Fall—Eurasian watermilfoil will begin to exhibit some browning, even in late summer. But the plants will persist well though the fall. Milfoil is the perfect opportunity for frog fishing as the canopy will easily hold up the bait, but the understory is open enough for a bass to key in on the target.

Winter—While growth may have stopped and fragmentation begun, Eurasian watermilfoil will maintain some of its leaves and stems throughout the winter months. When all other grass is gone, find those clumps of milfoil in 10+ feet of water. Fish low and slow for those fish staging before the spring spawn.

Habitat Value

Fish—Eurasian watermilfoil can provide good habitat for fry and juvenile fish species. The open understory can also provide foraging opportunities for larger predatory fish.

Waterfowl—Eurasian watermilfoil can be a key resource for waterfowl in the Tennessee Valley, not because of it’s nutritional value, but mainly because of its abundance. Eurasian watermilfoil has been associated with avian vacuolar myelinopathy (AVM) in other areas, which can negatively impact water birds and predatory birds like eagles.  

Identifying Features

What It Looks Like—Eurasian watermilfoil is easily identified by its feathery leaf appearance. Leaves, in sets of four, can be found whorled around the stem of the plant. Each leaf will have up to 12 pairs of leaflets, giving the plant its featherlike appearance.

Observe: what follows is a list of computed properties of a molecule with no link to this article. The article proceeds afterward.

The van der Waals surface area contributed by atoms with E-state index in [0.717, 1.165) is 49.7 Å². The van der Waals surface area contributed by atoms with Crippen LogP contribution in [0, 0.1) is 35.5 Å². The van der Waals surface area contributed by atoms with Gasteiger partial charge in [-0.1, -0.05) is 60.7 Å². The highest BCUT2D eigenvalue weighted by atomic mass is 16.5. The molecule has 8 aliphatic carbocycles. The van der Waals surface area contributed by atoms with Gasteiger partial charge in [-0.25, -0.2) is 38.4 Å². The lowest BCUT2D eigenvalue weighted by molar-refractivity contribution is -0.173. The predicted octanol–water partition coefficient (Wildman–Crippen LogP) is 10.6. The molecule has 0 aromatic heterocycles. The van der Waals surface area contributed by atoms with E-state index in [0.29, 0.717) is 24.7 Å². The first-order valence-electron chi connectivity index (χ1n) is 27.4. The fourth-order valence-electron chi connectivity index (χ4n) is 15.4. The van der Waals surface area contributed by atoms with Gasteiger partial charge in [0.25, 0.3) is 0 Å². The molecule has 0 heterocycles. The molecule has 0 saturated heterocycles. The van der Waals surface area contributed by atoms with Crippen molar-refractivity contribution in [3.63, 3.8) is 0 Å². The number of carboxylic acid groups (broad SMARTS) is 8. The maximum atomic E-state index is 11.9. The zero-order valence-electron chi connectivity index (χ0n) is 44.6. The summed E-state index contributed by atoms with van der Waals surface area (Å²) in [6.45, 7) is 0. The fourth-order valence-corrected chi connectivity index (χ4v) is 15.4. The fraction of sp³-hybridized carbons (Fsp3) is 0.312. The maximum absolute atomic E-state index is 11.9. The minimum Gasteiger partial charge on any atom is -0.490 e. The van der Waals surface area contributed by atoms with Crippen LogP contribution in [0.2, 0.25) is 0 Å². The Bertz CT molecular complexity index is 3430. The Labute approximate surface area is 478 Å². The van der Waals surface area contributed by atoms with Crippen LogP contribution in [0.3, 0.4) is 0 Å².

Where to Find It—Eurasian watermilfoil was once the most abundant and well-known plants in the Tennessee River system. In recent years, hydrilla has begun to dominate traditional areas of milfoil. However milfoil can still be found in abundance throughout many reservoirs in the system.

Max Depth—0 to 15 feet

Similar Species—Eurasian watermilfoil may appear similar to cambomba and coontail, however Eurasian watermilfoil has a whorled leaf orientation, unlike the opposing-leaf arrangement of cabomba.

Drawbacks

Eurasian watermilfoil was traditionally one of the most problematic weeds in the Tennessee Valley. In recent years, it has been replaced mostly by hydrilla. However milfoil does continue to cause problems in some TVA reservoirs. Cost to manage: $$$$ out of $$$$$.

Submersed Plants

Eurasian Watermilfoil

The open understory beneath Eurasian watermilfoil (Myriophyllum spicatum) is a prime place for bass seeking shelter on a sunny day. Get out your favorite creature bait and flip the holes in its canopy. Go heavy on line (braid or heavy Fluro)—you’ll need it.

Eurasian Watermilfoil

Seasonal Techniques